Can any of you answer a stupid question for me? I keep seeing the term "full audio" in other scopists' descriptions of the work they do, and this has me worried that the term means something other than what it sounds like. In my roughly two years as a scopist, every job I've had involved an audio recording of the deposition. Is that what's meant by "full audio"? Are there transcripts that don't include audio? Or is there a type of audio that isn't "full"?

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I don't think that's a stupid question.  Anyway, the way I understand it is "full audio" is listening to every word, word for word, and editing as close to the audio as you can.  "Not full audio" (although I've never heard it called that) means to just listen to Audiosync when you can't read the outline.  Full audio takes a lot more time; therefore, costs more.  Make sense?

I see. Yes, that makes sense. Thanks for the explanation. Turns out "full audio" is the only way I've ever scoped a transcript. "Not full audio" sounds more like proofing, because that's how I proof a transcript. Thanks again.

I think they are advertising they will transcribe a transcript with the audio, not just portions.  I think there are scopists that would prefer not to transcribe with audio because it may take longer.  I'm a reporter, so I don't know if I'm correct or not. 
And, yes, there are transcripts without audio because not all reporters record voices.

Judy Porter is correct.  I usually have my scopist do a "spot check" and that means just listen to the audio where you think something is missing or reads funny, not a full listen.  However, today my witness talked super fast and had an Australian accent, so for sure full audio on him; I need a second pair of ears for him.

Okay. That's good to know. Thanks, Kelli.

Okay. Another question. Do scopists charge a different rate to spot check than they would for full audio?

Yes, most scopists charge more for full audio than for spot checking.  A lot have three different rates: no audio, spot checking and full audio.

And if you're using audio during proofing because the reporter wants you to, you should be charging more than a regular proofing rate for that.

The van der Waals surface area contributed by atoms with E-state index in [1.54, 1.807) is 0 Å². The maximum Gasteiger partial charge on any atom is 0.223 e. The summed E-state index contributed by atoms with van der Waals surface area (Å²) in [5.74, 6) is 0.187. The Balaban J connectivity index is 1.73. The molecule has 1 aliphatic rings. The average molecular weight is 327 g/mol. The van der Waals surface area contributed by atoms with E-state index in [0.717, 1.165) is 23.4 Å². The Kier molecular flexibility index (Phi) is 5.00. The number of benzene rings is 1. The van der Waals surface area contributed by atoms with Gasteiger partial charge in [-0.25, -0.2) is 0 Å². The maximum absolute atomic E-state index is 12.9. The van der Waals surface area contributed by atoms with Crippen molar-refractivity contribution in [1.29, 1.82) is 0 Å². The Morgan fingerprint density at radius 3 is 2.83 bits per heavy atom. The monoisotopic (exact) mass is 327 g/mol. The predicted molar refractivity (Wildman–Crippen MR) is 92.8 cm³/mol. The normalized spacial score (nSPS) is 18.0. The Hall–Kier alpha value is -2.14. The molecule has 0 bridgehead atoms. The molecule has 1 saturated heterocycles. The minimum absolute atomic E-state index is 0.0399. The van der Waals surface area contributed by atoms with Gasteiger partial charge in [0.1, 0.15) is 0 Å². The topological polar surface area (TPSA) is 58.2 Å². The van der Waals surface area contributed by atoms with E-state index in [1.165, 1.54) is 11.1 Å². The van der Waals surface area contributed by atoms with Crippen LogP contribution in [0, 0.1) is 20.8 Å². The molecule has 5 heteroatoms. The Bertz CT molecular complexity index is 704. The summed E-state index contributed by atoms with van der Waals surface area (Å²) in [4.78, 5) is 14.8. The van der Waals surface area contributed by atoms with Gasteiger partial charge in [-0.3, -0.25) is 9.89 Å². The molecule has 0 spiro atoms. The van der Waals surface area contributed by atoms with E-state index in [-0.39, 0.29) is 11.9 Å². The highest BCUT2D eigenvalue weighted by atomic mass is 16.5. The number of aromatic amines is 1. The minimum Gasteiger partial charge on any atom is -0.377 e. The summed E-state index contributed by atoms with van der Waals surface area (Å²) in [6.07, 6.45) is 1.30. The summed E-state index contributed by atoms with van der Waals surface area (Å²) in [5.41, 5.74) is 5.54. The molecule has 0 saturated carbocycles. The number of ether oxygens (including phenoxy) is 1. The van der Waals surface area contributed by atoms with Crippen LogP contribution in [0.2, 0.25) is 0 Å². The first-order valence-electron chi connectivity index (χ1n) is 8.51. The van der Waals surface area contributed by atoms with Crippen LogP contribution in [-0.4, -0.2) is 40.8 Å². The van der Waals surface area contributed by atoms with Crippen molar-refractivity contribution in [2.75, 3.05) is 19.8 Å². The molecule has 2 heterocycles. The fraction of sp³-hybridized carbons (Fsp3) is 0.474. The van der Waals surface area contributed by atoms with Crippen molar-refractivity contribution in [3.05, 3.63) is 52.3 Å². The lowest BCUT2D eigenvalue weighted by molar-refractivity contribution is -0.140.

I've been charging $1.25/page and double for expedites on everything. Can you tell me what other scopists typically charge?


Here's a poll that was taken last year:

I believe you'll find a lot of your answers there.

I pay my scopist 1.00 for spot checking and 1.25-1.30 for full listen.  That's usually because of an accent and I need someone else to listen to it, or someone is talking way to damn fast. 

I would never pay 1.25 for spot check, since when I give my jobs to my scopist, I've already cleaned the job up to send a rough to the attorney; all names are put in, all untranslated words are taken out.  The job is in great shape.  I don't think 1.25 is a fair price for my quality of work.

However, if you are doing tons of cleanup and having to fill in a lot of drops, that's a different story.  Also, I don't think a scopist that only has two years' experience should be charging such a high price.  My scopists have been scoping over 15 years and they don't even charge me that.

These are all interesting revelations.

I was recruited into scoping by my cousin, who is a court reporter, and with the exception of a few scoping jobs, all of my work has been for her. I am now learning that she has left out many key details. The $1.25 rate was her suggestion, but she never indicated to me that there are different levels of scoping, each with their associated rates. I should also add that all of her transcripts require "tons of cleanup and having to fill in a lot of drops," so maybe that's why she was paying me so much. With such a limited frame of reference, it's hard to know. Her transcripts all include either fast talkers or lots of cross-talk. Maybe she only sends me the hard ones. I don't know. She also claimed that she was training me so that I would be prepared for any scoping assignment that came my way. Needless to say, I am disappointed that she left out so much valuable information.

Perhaps if I had known that it would take at least 15 years to achieve the $1.25 rate, I wouldn't have pursued this line of work. I had previously worked as an editor for magazines and newspapers, which is why she recruited me. As you may know, the newspaper and magazine industry isn't hiring the way it once did, so I was happy for the opportunity. I think I will forward this thread to her along with a request for clarification. She is a member here, though I see there isn't any recent activity on her page.

Thanks to all of you for the information.

I haven't heard of a scopist charging less than 1.25 a page for full audio, even a new scopist.

An excellent realtime reporter like Kelli who needs very little cleaning up is not going to be using a new scopist.  You are probably going to end up with new reporters who require more work.  If you are filling in drops and making tons of changing, I think 1.25 is very fair.  Hope that makes sense.


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